Abbé Saint-Pierre (1713/1981). Projet pour rendre la paix perpétuelle en Europe I-III, Paris: Garnier Frères.

Autrand, Françoise (1998). ‘Les artisans de paix face a l’État. La diplomatie pontificale’, i P. Contamine (dir.). Guerre et concurrence entre les États européens du XIVe au XVIIIe siècle, Paris: PUF.

Baecker, Dirk (1999). Problems of Form, Stanford: Stanford University Press.

Baecker, Dirk (2005). Formen und Formen der Kommunikation, Frankfurt: Suhrkamp.

Bély, Lucien (1993). ‘Les trois paradoxes du congrès d’Utrecht’, i Pierre Chaunu (red.), Les fondements de la paix. Des origines au début du XVIIIe siècle, Paris: PUF.

Bély, Lucien (1990). Éspions et ambassadeurs au temps de Louis XIV, Paris: Fayard.

Black, Jeremy (2010). A History of Diplomacy, London: Reaktion.

Bodin, Jean (1583/1961). Les six livres de la république, Aalen: Scientia.

Brunkhorst, Hauke (2012). ‘The co-evolution of cosmopolitan and national statehood – Preliminary theoretical considerations on the historical evolution of constitutionalism’, in Cooperation and Conflict, June 2012, Vol. 47: 176-199.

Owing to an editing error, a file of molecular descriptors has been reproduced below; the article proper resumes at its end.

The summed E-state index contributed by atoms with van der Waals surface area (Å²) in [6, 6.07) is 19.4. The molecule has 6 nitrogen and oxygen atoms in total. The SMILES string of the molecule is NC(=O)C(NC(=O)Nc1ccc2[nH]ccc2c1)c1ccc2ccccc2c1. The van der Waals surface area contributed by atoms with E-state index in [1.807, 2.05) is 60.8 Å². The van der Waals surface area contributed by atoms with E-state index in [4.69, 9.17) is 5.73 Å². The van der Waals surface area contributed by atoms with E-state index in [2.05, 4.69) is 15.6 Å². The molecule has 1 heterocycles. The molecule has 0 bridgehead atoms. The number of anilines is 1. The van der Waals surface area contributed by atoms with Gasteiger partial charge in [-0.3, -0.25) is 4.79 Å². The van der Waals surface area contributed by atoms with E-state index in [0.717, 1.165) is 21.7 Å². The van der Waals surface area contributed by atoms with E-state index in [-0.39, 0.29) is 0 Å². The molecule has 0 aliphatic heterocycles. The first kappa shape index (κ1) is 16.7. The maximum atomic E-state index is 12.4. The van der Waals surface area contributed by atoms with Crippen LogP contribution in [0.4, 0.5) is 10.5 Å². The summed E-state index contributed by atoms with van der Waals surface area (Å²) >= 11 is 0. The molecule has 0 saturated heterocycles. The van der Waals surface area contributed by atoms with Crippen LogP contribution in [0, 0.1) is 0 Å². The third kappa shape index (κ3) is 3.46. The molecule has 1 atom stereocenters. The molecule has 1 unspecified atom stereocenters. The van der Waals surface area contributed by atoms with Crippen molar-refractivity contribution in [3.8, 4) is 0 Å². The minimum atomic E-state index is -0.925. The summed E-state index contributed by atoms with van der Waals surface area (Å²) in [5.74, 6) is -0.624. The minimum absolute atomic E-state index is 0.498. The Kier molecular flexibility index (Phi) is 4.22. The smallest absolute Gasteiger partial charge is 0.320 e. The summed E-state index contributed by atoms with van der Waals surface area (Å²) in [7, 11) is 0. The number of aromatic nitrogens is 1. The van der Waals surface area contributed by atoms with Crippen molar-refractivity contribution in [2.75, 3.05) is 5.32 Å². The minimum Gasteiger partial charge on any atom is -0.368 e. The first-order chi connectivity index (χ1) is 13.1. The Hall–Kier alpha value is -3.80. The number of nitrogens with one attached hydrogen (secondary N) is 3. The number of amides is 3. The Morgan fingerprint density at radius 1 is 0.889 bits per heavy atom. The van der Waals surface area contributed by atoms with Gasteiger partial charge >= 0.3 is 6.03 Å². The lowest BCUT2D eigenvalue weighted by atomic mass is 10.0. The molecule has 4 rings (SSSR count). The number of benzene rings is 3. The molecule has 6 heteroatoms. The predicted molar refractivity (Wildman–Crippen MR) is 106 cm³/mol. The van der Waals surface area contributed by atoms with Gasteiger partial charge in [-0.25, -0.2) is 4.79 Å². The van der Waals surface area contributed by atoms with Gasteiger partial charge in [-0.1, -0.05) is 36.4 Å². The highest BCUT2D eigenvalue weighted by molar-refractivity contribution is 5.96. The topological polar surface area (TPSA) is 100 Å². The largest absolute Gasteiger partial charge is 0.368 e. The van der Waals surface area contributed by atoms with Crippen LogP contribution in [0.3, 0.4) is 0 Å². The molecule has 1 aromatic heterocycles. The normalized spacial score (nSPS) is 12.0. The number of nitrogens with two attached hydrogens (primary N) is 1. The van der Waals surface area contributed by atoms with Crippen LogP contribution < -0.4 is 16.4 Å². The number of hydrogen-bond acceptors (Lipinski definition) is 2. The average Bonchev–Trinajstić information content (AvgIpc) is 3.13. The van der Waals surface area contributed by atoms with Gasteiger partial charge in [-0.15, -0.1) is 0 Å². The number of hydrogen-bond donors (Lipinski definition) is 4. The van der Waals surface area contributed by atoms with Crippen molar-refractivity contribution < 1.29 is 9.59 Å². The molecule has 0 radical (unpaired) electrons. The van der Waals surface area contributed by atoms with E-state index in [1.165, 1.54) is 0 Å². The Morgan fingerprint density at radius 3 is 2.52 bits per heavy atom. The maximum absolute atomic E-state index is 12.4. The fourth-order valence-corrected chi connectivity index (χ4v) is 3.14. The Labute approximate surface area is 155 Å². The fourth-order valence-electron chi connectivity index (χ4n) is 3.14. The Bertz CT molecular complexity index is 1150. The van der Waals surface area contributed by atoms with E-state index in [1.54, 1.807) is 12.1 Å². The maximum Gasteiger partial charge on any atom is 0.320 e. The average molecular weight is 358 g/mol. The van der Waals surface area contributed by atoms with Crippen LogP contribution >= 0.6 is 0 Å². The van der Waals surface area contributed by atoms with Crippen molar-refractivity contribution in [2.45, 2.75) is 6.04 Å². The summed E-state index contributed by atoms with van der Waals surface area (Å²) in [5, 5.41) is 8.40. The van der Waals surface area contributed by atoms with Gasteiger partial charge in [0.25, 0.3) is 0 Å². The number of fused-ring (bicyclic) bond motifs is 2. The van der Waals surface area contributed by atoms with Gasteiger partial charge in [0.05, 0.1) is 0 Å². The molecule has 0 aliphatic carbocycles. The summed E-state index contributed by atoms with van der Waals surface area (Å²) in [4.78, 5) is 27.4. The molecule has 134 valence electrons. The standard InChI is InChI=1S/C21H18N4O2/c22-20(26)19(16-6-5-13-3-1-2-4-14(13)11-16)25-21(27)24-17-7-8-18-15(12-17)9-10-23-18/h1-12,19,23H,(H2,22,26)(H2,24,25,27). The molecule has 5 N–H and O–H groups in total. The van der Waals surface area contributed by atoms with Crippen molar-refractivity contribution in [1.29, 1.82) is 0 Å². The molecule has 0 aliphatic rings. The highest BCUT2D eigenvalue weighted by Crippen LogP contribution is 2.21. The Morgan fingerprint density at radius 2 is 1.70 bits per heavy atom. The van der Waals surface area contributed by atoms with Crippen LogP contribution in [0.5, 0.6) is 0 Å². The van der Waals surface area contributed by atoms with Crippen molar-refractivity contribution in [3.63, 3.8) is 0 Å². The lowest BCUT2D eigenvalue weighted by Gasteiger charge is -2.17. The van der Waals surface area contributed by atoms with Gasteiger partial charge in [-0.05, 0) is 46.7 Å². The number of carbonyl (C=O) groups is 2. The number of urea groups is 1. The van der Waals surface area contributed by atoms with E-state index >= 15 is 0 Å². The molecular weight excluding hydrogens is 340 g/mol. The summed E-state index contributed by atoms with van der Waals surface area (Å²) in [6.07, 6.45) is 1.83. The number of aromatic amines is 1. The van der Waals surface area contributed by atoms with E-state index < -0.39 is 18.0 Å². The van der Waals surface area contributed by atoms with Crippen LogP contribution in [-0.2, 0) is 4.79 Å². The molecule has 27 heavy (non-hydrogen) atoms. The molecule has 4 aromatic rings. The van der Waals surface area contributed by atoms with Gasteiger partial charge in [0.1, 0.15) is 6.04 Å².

Brücher, Gertrud (2002). Frieden als Form. Zwischen Säkularisierung und Fundamentalismus, Opladen: Leske & Budrich.

Brücher, Gertrud (2011). Gewaltspiralen. Zur Theorie der Eskalation, Wiesbaden: VS Verlag.

Calières, François de (1716/2006). L’art de négocier sous Louis XIV, Paris: Calligram.

Clausewitz, Carl von (1832/1952). Vom Kriege, Bonn: Dümmler.

Grotius, Hugo (1625/1999). Le droit de la guerre et de la paix, Paris: PUF.

Harste, Gorm (2009). ‘Kant’s Theory of European Integration’, Jahrbuch für Recht und Ethik, Band 17: 53-84.

Harste, Gorm (2011). ’Fear as a medium of communication in asymmetric forms of warfare’ i Distinktion, Vol.12, Issue 2: 193-213.

Harste, Gorm (2013a). ‘The improbable European state. Its ideals observed with social systems theory’ i Robert Egnell, Peter Halden (eds.). New Agendas in Statebuilding, London: Routledge.